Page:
Interestingly, there is not much literature available about Lactobacillus acetotolerans. There are publications which proof L. acetotolerans as one of the dominant lactic acid bacteria species in traditional fermentations, e.g. liquor from fermented grains (Luzhou-flavor liquor, more than 50% alcohol) as well as in the natural fermentations of sourdough (Mantou) and Sichuan pickles, all in China, in a Bamboo shoot fermentation in north-east India, in a traditionally fermented fish and rice dish (Narezushi) in Japan, and as a contaminant of yeast used for the production of in a Brazilian liquor (Cachaça).
The species Lactobacillus acetotolerans usually only is identified as part of the microflora of quite different fermentation processes if the analysis is based on cultivation independent methods. It seems that the detection of L. acetotolerans is mostly failing in those common analyses methods which need bacterial proliferation before the bacteria from a sample are identified.
This observation supports our finding that the sampling and sample processing are the major challenges for the detection of L. acetotolerans.
To detect Lactobacillus acetotolerans, it essential to work in a low oxygen atmosphere from the beginning, which includes the sampling itself. The easiest way to analyze liquids for anaerobes is by direct sampling into an incubation bottle or tube prefilled with liquid enrichment medium, filling the vessel up to the brim with liquid sample. Besides, this Lactobacillus species is very slow in growing. Often it takes 2-3 weeks until L. acetotolerans becomes visible in enrichments, and then often it forms only a small flake of haze in the bottom of the tube (refer to picture, right tube: L. acetotolerans in FastOrange B® Tube after 10 days incubation).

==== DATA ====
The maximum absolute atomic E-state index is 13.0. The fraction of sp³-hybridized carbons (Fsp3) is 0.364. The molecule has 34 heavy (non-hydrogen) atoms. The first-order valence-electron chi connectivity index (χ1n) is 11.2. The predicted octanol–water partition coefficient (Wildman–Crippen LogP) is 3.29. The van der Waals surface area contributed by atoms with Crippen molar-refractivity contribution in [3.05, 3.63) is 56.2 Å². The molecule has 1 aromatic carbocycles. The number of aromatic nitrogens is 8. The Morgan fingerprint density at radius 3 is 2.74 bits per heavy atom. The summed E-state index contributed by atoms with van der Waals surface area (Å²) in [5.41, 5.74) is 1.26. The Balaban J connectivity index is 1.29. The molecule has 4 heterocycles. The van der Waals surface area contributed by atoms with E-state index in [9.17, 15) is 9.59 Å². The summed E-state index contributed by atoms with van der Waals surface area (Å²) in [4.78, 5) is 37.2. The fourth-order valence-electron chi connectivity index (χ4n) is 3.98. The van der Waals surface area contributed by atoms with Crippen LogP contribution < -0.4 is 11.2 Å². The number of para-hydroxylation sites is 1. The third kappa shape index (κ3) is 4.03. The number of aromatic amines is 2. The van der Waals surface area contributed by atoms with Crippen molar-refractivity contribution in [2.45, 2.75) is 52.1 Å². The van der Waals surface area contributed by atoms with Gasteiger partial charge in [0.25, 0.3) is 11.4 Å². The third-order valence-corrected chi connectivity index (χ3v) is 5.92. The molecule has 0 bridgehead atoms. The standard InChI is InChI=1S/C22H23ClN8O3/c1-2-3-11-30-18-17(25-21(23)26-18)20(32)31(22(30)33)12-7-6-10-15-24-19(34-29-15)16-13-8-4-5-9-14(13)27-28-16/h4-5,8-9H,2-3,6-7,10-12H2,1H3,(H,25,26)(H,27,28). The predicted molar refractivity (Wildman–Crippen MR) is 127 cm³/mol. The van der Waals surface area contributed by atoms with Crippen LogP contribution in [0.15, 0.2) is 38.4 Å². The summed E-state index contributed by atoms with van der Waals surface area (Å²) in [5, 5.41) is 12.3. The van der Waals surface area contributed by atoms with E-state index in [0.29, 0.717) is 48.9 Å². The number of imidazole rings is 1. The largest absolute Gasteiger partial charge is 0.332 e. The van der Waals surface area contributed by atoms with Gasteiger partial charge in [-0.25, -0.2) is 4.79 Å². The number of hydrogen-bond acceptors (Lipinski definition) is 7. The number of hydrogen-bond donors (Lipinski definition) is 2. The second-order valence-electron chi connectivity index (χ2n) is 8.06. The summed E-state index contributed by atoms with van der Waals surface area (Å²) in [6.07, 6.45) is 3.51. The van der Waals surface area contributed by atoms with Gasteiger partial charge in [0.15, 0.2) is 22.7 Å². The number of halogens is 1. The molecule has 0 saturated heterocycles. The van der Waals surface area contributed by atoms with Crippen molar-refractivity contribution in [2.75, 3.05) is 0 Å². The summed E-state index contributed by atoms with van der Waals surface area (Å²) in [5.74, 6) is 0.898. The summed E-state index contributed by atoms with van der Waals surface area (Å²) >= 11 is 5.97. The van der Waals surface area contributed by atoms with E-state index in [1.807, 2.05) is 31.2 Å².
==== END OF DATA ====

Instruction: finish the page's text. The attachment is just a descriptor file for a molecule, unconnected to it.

When using swab samples, always keep in mind that a dry cotton or sponge is full of air which means it is full of oxygen. Therefore, it is absolutely essential to use wet swabs only for anaerobic sampling, and to immerse the swab immediately into a liquid culture medium.
You find our proposed Best Practice method for the detection of anaerobic beer spoilers here.